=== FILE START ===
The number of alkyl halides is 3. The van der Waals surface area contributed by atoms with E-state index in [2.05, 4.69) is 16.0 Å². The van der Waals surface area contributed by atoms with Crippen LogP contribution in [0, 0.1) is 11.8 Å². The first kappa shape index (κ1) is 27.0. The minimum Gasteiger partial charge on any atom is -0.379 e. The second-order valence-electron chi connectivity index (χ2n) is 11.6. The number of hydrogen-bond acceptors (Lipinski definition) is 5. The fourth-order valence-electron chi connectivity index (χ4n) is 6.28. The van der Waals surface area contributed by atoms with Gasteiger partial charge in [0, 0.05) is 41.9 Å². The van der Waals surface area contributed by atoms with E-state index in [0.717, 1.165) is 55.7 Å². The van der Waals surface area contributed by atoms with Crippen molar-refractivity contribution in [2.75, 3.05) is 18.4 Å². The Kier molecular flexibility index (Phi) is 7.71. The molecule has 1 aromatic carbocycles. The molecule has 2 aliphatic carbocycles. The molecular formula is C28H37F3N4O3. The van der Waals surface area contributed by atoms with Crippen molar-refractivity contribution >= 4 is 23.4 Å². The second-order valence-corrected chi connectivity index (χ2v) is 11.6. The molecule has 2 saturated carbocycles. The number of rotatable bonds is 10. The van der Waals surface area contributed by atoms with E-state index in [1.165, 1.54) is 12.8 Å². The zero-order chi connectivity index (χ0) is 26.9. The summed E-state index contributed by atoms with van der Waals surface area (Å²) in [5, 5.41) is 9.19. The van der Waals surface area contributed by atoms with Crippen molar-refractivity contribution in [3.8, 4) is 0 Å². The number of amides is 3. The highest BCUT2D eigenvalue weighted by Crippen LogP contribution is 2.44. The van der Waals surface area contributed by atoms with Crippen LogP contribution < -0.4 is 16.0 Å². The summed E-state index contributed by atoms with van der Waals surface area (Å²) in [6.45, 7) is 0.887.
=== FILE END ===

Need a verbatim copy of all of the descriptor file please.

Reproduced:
The number of alkyl halides is 3. The van der Waals surface area contributed by atoms with E-state index in [2.05, 4.69) is 16.0 Å². The van der Waals surface area contributed by atoms with Crippen LogP contribution in [0, 0.1) is 11.8 Å². The first kappa shape index (κ1) is 27.0. The minimum Gasteiger partial charge on any atom is -0.379 e. The second-order valence-electron chi connectivity index (χ2n) is 11.6. The number of hydrogen-bond acceptors (Lipinski definition) is 5. The fourth-order valence-electron chi connectivity index (χ4n) is 6.28. The van der Waals surface area contributed by atoms with Gasteiger partial charge in [0, 0.05) is 41.9 Å². The van der Waals surface area contributed by atoms with E-state index in [0.717, 1.165) is 55.7 Å². The van der Waals surface area contributed by atoms with Crippen molar-refractivity contribution in [2.75, 3.05) is 18.4 Å². The Kier molecular flexibility index (Phi) is 7.71. The molecule has 1 aromatic carbocycles. The molecule has 2 aliphatic carbocycles. The molecular formula is C28H37F3N4O3. The van der Waals surface area contributed by atoms with Crippen molar-refractivity contribution >= 4 is 23.4 Å². The second-order valence-corrected chi connectivity index (χ2v) is 11.6. The molecule has 2 saturated carbocycles. The number of rotatable bonds is 10. The van der Waals surface area contributed by atoms with E-state index in [1.165, 1.54) is 12.8 Å². The zero-order chi connectivity index (χ0) is 26.9. The summed E-state index contributed by atoms with van der Waals surface area (Å²) in [5, 5.41) is 9.19. The van der Waals surface area contributed by atoms with Crippen molar-refractivity contribution in [3.8, 4) is 0 Å². The number of amides is 3. The highest BCUT2D eigenvalue weighted by Crippen LogP contribution is 2.44. The van der Waals surface area contributed by atoms with Crippen LogP contribution < -0.4 is 16.0 Å². The summed E-state index contributed by atoms with van der Waals surface area (Å²) in [6.45, 7) is 0.887.